«Living in a second culture can be like riding on a roller coaster. Sometimes foreign visitors are elated; sometimes they are depressed. First there is the combination of enthusiasm and excitement that is felt while travelling. New foods and aromas, difference faces, foreign languages, and interesting customs all fascinate the traveler. A foreign visitor usually has high expectations and is eager to become familiar with a new culture.»
«Culture shock» occurs as a result of total immersion in a new culture. Newcomers may anxious because they do not speak the language, know the customs, or understand people’s behavior in daily life. The visitor finds that «yes» may not always mean «yes», that friendliness does not necessarily. mean friendship, or that statements that appear to be serious are really intended as jokes. The foreigner may be unsure as to when to shake hands or embrace, when to initiate conversations, or how to approach a stranger. The notion of «culture shock» helps explain feelings of bewilderment and disorientation. ...When an individual enters a strange culture, ...he or she is like fish out of water. Reaction to a new culture vary, but experience and research have shown that there are distinct stages in the adjustment process of foreign visitors. When leaving the comfortably secure environment of home, a person will naturally experience some stress and anxiety. The severity of culture shock depends on visitor’s personalities, language ability, emotional support, and duration of stay. Visitors coming for short periods of time do not always experience the same intense emotions as visitors who live in foreign countries for longer terms. The adjustment stages during prolonged stays may last several months to several years. The following «W» shaped diagram illustrates periods of adjustment in a second culture and might apply to a one-year stay (approximately) in a foreign culture. Although the stages in the cycle do not always occur in the same order and some stages may be skipped, the following pattern is a common one:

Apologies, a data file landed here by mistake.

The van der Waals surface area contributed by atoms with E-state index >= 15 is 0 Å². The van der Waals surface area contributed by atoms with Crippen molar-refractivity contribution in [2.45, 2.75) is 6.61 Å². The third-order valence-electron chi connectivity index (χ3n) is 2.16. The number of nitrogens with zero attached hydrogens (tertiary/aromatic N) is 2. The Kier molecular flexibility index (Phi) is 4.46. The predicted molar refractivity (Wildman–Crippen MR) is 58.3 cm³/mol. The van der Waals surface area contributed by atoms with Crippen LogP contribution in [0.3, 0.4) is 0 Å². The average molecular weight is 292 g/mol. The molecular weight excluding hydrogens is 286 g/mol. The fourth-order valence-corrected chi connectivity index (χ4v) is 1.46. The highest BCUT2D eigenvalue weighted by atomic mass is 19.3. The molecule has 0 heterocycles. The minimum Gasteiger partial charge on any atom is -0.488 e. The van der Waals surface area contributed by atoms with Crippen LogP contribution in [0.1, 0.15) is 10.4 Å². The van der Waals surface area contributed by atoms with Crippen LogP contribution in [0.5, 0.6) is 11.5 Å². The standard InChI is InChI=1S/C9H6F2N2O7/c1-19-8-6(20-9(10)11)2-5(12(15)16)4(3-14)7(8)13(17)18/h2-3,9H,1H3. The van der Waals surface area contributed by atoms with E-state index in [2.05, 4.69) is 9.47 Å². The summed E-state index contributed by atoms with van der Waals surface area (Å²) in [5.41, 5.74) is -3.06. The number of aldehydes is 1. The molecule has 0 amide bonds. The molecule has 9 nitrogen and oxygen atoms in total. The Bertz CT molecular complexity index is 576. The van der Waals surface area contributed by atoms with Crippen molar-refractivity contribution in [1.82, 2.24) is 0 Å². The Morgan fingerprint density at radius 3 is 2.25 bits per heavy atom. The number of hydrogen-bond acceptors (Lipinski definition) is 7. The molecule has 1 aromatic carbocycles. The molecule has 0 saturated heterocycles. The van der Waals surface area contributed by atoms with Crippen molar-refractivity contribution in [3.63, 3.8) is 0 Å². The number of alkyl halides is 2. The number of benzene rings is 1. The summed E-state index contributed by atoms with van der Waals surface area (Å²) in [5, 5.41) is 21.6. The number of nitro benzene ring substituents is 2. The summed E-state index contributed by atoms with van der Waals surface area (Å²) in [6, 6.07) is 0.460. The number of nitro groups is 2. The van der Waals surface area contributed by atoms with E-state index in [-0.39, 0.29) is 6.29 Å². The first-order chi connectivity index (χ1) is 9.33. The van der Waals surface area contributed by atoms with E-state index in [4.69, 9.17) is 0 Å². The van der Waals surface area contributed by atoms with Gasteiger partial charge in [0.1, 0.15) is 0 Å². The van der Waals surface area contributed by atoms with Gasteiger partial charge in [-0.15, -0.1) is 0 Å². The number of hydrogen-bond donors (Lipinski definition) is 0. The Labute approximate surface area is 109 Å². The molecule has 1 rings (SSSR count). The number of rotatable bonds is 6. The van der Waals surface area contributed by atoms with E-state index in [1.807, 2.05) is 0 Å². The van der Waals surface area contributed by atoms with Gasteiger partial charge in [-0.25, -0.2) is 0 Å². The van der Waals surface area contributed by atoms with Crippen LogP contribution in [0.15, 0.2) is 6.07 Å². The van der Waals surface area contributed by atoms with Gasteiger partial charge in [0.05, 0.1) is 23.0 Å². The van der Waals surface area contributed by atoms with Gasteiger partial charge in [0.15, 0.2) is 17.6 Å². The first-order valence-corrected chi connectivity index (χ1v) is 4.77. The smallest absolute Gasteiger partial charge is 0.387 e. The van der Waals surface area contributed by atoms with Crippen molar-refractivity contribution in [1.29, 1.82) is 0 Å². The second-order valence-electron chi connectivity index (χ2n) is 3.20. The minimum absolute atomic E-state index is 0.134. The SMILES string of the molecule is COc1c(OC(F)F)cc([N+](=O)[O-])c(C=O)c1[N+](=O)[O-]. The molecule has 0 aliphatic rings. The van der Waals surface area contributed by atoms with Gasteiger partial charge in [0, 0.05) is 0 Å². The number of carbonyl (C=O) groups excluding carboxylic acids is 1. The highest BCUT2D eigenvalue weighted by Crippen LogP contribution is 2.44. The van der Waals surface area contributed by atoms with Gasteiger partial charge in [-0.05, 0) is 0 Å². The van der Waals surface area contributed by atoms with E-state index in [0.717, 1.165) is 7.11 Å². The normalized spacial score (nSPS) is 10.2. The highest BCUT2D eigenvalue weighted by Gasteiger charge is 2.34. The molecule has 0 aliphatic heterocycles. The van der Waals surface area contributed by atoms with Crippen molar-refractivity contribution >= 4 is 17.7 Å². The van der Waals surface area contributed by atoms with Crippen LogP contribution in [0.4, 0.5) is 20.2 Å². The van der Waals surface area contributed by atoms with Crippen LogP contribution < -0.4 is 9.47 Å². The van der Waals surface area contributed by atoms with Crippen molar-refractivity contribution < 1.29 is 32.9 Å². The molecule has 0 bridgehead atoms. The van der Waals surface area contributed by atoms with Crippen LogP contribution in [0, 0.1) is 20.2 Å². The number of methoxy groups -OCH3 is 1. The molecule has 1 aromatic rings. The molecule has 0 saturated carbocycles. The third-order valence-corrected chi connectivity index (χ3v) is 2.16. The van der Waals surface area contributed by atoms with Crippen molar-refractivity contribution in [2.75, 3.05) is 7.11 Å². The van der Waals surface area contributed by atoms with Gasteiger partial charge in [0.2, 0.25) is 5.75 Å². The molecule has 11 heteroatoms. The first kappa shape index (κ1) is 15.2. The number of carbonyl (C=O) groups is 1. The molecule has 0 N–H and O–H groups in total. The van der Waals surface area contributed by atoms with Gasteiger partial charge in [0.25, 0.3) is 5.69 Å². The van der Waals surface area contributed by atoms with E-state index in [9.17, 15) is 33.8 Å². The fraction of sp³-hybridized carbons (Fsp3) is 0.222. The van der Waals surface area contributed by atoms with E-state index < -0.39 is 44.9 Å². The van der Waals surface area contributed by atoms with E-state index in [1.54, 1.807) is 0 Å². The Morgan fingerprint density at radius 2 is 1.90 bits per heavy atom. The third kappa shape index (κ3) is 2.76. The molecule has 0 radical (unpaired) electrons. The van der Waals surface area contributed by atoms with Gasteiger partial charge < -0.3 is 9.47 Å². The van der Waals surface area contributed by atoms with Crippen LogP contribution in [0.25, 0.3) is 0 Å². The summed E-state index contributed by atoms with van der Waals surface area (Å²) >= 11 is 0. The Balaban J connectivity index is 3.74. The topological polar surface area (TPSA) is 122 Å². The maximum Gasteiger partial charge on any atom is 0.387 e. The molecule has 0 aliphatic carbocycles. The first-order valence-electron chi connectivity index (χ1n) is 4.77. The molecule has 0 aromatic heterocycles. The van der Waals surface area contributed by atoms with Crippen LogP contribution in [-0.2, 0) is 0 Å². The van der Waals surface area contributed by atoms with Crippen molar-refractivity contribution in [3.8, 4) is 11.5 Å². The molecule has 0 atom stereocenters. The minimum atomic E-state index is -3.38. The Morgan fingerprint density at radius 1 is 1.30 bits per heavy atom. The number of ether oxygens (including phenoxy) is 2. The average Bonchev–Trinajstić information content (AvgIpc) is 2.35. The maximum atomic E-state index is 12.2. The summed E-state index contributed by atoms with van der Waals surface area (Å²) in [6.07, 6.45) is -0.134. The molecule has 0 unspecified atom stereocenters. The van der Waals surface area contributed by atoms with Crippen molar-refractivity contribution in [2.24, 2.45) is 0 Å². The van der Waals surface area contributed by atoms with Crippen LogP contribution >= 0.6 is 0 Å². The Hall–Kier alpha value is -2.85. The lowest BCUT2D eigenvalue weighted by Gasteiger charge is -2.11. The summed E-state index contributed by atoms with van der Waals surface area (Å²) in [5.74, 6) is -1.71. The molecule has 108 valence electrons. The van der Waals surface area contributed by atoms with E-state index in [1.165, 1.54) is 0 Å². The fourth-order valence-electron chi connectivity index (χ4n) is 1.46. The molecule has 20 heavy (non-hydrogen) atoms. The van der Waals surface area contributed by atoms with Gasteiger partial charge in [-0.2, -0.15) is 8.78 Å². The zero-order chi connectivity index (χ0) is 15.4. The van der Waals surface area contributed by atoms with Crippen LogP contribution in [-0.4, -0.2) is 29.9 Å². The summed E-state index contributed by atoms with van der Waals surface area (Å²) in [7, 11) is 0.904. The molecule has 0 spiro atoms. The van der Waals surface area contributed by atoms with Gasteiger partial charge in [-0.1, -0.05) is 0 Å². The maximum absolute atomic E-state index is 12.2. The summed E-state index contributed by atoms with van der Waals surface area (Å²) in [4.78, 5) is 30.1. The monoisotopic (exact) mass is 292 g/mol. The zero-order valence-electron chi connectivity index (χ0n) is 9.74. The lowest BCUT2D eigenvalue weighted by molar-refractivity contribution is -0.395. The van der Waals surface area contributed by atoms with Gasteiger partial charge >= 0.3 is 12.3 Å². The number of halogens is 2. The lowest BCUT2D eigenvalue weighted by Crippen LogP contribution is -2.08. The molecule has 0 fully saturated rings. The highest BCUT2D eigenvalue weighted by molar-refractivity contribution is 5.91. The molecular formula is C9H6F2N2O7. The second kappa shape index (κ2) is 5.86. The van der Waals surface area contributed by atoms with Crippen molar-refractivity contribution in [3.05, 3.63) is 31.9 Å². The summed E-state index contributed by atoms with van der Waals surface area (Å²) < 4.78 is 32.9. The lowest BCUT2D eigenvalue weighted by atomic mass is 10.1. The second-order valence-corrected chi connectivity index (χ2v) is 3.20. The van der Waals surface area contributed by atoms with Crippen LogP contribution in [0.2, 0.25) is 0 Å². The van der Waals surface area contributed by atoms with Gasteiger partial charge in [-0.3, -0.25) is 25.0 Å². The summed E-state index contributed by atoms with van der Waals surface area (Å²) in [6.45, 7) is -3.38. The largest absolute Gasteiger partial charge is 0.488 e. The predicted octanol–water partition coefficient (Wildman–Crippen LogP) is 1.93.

Each stage in the process is characterized by «symptoms» or outward signs typifying certain kinds of behavior:
(1) Honeymoon period. Initially many people are fascinated and excited by everything new. The visitor is elated to be in a new culture.
(2) Culture shock. The individual is immersed in new problems: housing, transportation, shopping, and language. Mental fatigue results from continuously straining to comprehend the foreign language.
(3)Initial adjustment. Everyday activities such as housing and shopping are no longer major problems. Although the visitor may not yet be fluent in the language spoken, basic ideas and feelings in the second language can be expressed.
(4) Mental isolation. Individuals have been away from their family and good friends for a long period of time and may feel lonely. Many still feel they cannot express themselves as well as they can in their native language. Frustration and sometimes a loss of self-confidence result. Some individuals remain at this stage.
(5) Acceptance and integration. A routine (e.g., work, business, or school) has been established. The visitor has accepted the habits, customs, foods, and characteristics of the people in the new culture. The visitor feels comfortable with friends, associates, and the language of the country.